Facebook CEO Mark Zuckerberg plans to ‘merge’ Facebook Messenger, WhatsApp and Instagram

Jan 27, 2019, 01:01
Facebook CEO Mark Zuckerberg plans to ‘merge’ Facebook Messenger, WhatsApp and Instagram

The apps could also get end-to-end encryption, which shields messages from being read by people outside of the conversation, according to Facebook.

Users on Facebook Messenger, Instagram, and WhatsApp would all be able to communicate, regardless of the app they are using.

Which suggests that people working at Facebook are oblivious to how the company actually makes the money it uses to pay their wages. It'll probably mean you'll need to log in to WhatsApp using your Facebook credentials.

Zuckerberg also wants to have all three platforms to feature end-to-end encryption, so any message you send to whichever platform will be secure.

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All three services will continue to function as separate apps, but behind the scenes their functionality will be linked.

"People want messaging to be fast, simple, reliable and private", the company, which runs all three apps, said in a statement. These actions have reportedly caused internal friction, as Instagram's founders left Facebook last fall, and WhatsApp's founders left for reportedly similar reasons.

According to the anonymous sources, Zuckerberg wants to increase the utility of the messaging platforms while also assuaging user concerns about privacy.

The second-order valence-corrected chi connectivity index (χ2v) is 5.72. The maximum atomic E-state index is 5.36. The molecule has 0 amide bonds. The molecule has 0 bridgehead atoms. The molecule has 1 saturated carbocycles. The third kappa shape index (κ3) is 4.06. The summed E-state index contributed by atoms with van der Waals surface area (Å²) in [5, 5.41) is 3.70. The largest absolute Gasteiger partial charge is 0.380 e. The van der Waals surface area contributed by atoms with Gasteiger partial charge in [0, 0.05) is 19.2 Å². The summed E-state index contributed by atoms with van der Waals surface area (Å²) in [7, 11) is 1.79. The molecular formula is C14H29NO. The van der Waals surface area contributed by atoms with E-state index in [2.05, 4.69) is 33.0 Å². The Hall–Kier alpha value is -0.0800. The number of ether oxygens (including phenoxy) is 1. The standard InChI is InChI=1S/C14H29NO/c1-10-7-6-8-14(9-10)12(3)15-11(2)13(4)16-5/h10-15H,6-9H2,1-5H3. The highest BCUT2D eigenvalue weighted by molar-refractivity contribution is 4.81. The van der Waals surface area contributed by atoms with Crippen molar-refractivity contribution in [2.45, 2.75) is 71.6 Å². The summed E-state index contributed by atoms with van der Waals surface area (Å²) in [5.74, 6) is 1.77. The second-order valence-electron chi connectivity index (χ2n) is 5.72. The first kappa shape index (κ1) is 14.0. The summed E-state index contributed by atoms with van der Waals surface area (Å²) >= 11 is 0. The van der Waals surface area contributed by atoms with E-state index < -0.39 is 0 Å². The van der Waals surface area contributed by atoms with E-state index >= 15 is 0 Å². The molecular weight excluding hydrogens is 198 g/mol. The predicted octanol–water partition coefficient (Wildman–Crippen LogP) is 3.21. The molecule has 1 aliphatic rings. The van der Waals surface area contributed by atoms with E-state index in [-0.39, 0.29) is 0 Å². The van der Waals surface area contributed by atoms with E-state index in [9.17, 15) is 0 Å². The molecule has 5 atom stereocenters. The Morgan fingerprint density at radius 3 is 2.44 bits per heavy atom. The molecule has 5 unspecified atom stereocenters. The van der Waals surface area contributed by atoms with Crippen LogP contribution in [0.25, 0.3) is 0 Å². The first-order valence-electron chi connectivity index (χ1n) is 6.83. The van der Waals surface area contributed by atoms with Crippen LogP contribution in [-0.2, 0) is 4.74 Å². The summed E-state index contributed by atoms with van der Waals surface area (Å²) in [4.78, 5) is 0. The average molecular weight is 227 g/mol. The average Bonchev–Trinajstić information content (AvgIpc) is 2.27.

Facebook is planning to "integrate" WhatsApp, Instagram and Messenger. Employees at WhatsApp and Instagram balked as their apps lost their once-promised autonomy under their parent company.

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Integrating the messaging services could make it harder for antitrust regulators to break up Facebook by undoing its acquisitions of WhatsApp and Instagram, said Sam Weinstein, a professor at the Benjamin N. Cardozo School of Law.

The move which mixes the best of logical, obvious and hugely surprising, will see the three services become a single tool at the end of what the New York Times reports will be a "long process". Over the years, billions have found this useful, and we've built more services that people around the world love and use every day. Zuckerberg had floated the integration idea for months and began promoting it more heavily to employees toward the end of past year, the people said.

The leading social network is behind free, stand-alone smartphone apps Instagram, Messenger and WhatsApp. Facebook and Messenger ask for real identities. The planned integration was reportedly a major impetus for top Facebook executives to leave the company: WhatsApp's founders, Jan Koum and Brian Acton, in May 2018; and Instagram's founders, Kevin Systrom and Mike Krieger, in September.

We reached out to Facebook for comment but had not heard back at time of writing.

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